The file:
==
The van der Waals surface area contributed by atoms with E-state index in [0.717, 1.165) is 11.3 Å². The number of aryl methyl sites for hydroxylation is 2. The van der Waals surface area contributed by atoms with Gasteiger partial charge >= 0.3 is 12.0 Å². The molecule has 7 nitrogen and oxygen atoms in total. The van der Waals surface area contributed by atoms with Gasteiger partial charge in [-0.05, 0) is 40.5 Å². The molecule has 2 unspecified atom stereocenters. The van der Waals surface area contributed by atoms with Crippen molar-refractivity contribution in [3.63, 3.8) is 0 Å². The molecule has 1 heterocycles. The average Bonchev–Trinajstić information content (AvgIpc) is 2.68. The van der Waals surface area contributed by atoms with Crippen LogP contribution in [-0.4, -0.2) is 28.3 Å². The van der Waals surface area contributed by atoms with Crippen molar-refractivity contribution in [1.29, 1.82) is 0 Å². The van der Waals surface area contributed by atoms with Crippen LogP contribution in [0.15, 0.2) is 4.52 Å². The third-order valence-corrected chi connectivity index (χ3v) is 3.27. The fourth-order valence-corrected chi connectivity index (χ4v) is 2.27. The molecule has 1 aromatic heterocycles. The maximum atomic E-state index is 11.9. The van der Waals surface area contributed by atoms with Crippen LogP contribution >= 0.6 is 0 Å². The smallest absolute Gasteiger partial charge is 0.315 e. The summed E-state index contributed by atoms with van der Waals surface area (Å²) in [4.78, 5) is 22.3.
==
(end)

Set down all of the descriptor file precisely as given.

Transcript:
The van der Waals surface area contributed by atoms with E-state index in [0.717, 1.165) is 11.3 Å². The number of aryl methyl sites for hydroxylation is 2. The van der Waals surface area contributed by atoms with Gasteiger partial charge >= 0.3 is 12.0 Å². The molecule has 7 nitrogen and oxygen atoms in total. The van der Waals surface area contributed by atoms with Gasteiger partial charge in [-0.05, 0) is 40.5 Å². The molecule has 2 unspecified atom stereocenters. The van der Waals surface area contributed by atoms with Crippen molar-refractivity contribution in [3.63, 3.8) is 0 Å². The molecule has 1 heterocycles. The average Bonchev–Trinajstić information content (AvgIpc) is 2.68. The van der Waals surface area contributed by atoms with Crippen LogP contribution in [-0.4, -0.2) is 28.3 Å². The van der Waals surface area contributed by atoms with Crippen molar-refractivity contribution in [1.29, 1.82) is 0 Å². The van der Waals surface area contributed by atoms with Crippen LogP contribution in [0.15, 0.2) is 4.52 Å². The third-order valence-corrected chi connectivity index (χ3v) is 3.27. The fourth-order valence-corrected chi connectivity index (χ4v) is 2.27. The molecule has 1 aromatic heterocycles. The maximum atomic E-state index is 11.9. The van der Waals surface area contributed by atoms with Crippen LogP contribution >= 0.6 is 0 Å². The smallest absolute Gasteiger partial charge is 0.315 e. The summed E-state index contributed by atoms with van der Waals surface area (Å²) in [4.78, 5) is 22.3.